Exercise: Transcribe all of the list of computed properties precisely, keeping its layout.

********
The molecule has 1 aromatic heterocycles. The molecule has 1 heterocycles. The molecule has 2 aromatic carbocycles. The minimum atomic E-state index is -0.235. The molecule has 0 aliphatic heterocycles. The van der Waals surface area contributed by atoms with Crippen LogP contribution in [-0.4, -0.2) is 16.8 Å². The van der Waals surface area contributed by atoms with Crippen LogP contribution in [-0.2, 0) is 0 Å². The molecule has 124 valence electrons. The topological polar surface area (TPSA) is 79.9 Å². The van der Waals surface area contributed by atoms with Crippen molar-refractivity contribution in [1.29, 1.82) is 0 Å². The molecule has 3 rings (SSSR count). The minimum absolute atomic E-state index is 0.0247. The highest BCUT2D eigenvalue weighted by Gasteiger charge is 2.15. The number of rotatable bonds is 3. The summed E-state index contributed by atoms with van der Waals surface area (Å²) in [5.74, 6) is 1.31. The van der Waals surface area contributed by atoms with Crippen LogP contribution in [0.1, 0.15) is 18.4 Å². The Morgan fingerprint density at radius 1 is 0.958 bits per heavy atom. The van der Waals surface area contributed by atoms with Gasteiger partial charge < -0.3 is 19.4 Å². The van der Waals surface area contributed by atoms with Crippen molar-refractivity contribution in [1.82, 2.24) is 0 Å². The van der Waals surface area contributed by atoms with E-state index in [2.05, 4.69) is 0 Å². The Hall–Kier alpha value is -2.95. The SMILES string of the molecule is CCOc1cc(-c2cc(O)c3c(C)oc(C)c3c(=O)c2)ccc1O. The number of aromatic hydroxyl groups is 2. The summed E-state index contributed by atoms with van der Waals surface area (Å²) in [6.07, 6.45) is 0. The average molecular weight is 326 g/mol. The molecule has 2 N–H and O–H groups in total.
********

The molecule has 1 aromatic heterocycles. The molecule has 1 heterocycles. The molecule has 2 aromatic carbocycles. The minimum atomic E-state index is -0.235. The molecule has 0 aliphatic heterocycles. The van der Waals surface area contributed by atoms with Crippen LogP contribution in [-0.4, -0.2) is 16.8 Å². The van der Waals surface area contributed by atoms with Crippen LogP contribution in [-0.2, 0) is 0 Å². The molecule has 124 valence electrons. The topological polar surface area (TPSA) is 79.9 Å². The van der Waals surface area contributed by atoms with Crippen molar-refractivity contribution in [1.29, 1.82) is 0 Å². The molecule has 3 rings (SSSR count). The minimum absolute atomic E-state index is 0.0247. The highest BCUT2D eigenvalue weighted by Gasteiger charge is 2.15. The number of rotatable bonds is 3. The summed E-state index contributed by atoms with van der Waals surface area (Å²) in [5.74, 6) is 1.31. The van der Waals surface area contributed by atoms with Crippen LogP contribution in [0.1, 0.15) is 18.4 Å². The Morgan fingerprint density at radius 1 is 0.958 bits per heavy atom. The van der Waals surface area contributed by atoms with Gasteiger partial charge < -0.3 is 19.4 Å². The van der Waals surface area contributed by atoms with Crippen molar-refractivity contribution in [1.82, 2.24) is 0 Å². The van der Waals surface area contributed by atoms with E-state index in [2.05, 4.69) is 0 Å². The Hall–Kier alpha value is -2.95. The SMILES string of the molecule is CCOc1cc(-c2cc(O)c3c(C)oc(C)c3c(=O)c2)ccc1O. The number of aromatic hydroxyl groups is 2. The summed E-state index contributed by atoms with van der Waals surface area (Å²) in [6.07, 6.45) is 0. The average molecular weight is 326 g/mol. The molecule has 2 N–H and O–H groups in total.